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QMS's picture

Brings one back to simpler times.

Thanks for this groovy OT!

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@QMS
the whole story is great but the music is awesomely stupendous.

Glad you were grooved, my friend.

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I bet when you were putting this OT together, you were thinking, 'This will be epic!"
Well, it is! Wonderful story and the best sounds humans can make!

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@on the cusp
much of the credit goes to my wife who put up with my total focus on this project for a whole day. She is epic.

Thanks for stopping in, my dear.

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like my playlist for the day
has been set.

many thanks

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Ya got to be a Spirit, cain't be no Ghost. . .

Explain Bldg #7. . .

If you’ve ever wondered whether you would have complied in 1930’s Germany,
Now you know. . .
Sign at protest march

@Tall Bald and Ugly
these earworms burrow deep.

Have a good one TB&U.

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enhydra lutris's picture

music and no tru-tone,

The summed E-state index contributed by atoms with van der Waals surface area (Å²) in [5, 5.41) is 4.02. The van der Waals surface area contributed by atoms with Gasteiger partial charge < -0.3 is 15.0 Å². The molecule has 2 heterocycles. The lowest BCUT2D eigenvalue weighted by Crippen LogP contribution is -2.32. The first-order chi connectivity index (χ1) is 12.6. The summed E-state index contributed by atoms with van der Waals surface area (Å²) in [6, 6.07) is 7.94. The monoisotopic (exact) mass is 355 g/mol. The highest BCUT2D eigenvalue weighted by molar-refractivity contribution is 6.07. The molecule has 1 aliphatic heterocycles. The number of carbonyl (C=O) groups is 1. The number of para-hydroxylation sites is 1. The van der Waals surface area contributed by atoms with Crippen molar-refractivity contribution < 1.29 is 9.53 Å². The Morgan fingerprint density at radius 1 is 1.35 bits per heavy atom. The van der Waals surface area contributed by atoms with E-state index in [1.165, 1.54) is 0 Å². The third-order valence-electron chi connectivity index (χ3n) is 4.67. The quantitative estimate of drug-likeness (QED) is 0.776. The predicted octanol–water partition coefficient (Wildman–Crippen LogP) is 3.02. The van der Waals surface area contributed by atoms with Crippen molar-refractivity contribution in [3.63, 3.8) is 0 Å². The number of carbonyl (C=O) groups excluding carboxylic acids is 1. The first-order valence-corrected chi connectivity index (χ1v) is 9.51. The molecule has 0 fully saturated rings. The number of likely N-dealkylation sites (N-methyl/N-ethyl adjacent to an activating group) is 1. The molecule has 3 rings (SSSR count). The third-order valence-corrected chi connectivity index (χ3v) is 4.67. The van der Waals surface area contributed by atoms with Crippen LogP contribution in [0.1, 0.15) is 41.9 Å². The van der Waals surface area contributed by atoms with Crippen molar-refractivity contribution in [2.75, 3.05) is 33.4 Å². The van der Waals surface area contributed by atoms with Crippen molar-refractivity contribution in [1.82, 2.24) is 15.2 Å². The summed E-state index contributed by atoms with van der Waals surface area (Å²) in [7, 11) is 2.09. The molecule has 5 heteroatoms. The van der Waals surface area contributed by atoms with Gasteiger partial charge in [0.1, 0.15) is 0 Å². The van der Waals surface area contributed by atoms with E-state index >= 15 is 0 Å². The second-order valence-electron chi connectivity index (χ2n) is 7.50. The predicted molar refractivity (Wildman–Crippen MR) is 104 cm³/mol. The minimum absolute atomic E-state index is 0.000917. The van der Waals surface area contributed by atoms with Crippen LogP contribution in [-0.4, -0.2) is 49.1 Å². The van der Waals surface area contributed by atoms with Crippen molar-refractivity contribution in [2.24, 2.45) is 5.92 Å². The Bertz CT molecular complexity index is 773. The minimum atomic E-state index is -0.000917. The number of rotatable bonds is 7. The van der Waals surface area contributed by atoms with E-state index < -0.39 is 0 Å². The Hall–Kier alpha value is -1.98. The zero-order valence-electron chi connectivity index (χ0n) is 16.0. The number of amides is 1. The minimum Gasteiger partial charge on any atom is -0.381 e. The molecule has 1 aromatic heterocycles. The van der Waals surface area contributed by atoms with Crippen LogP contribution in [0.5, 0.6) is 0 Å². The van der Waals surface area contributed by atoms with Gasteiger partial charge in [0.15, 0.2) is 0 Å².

be well and havd a good one

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That, in its essence, is fascism--ownership of government by an individual, by a group, or by any other controlling private power. -- Franklin D. Roosevelt --

@enhydra lutris
that was good stuff, no? Thought for sure I saw at least one tru-tone. But being a blues harp guy I wasn't really watching that closely.

Thanks mi amigo.

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Bisbonian's picture

But all these people are hereos in my book, doing their best to make the star sound their very best. My copy of the documentary has some sort of damage on the tape...I lose the middle third of it. Need to get a new one.

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"I’m a human being, first and foremost, and as such I’m for whoever and whatever benefits humanity as a whole.” —Malcolm X

@Bisbonian

But all these people are hereos in my book, doing their best to make the star sound their very best.

That about sums it up. Very succinct.

Thanks my old-timey clawhammer banjo playing friend.

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janis b's picture

for your enthusiastic encouragement to listen to this documentary. I'm saving the last half hour for my late evening entertainment.

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@janis b
thanks for watching and thanks for stopping by.

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smiley7's picture

Rock on!

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@smiley7
great to see you out and about, my brother. Hope things are going well.

Thanks for stopping in and please don't make yourself scarce around here, my old friend.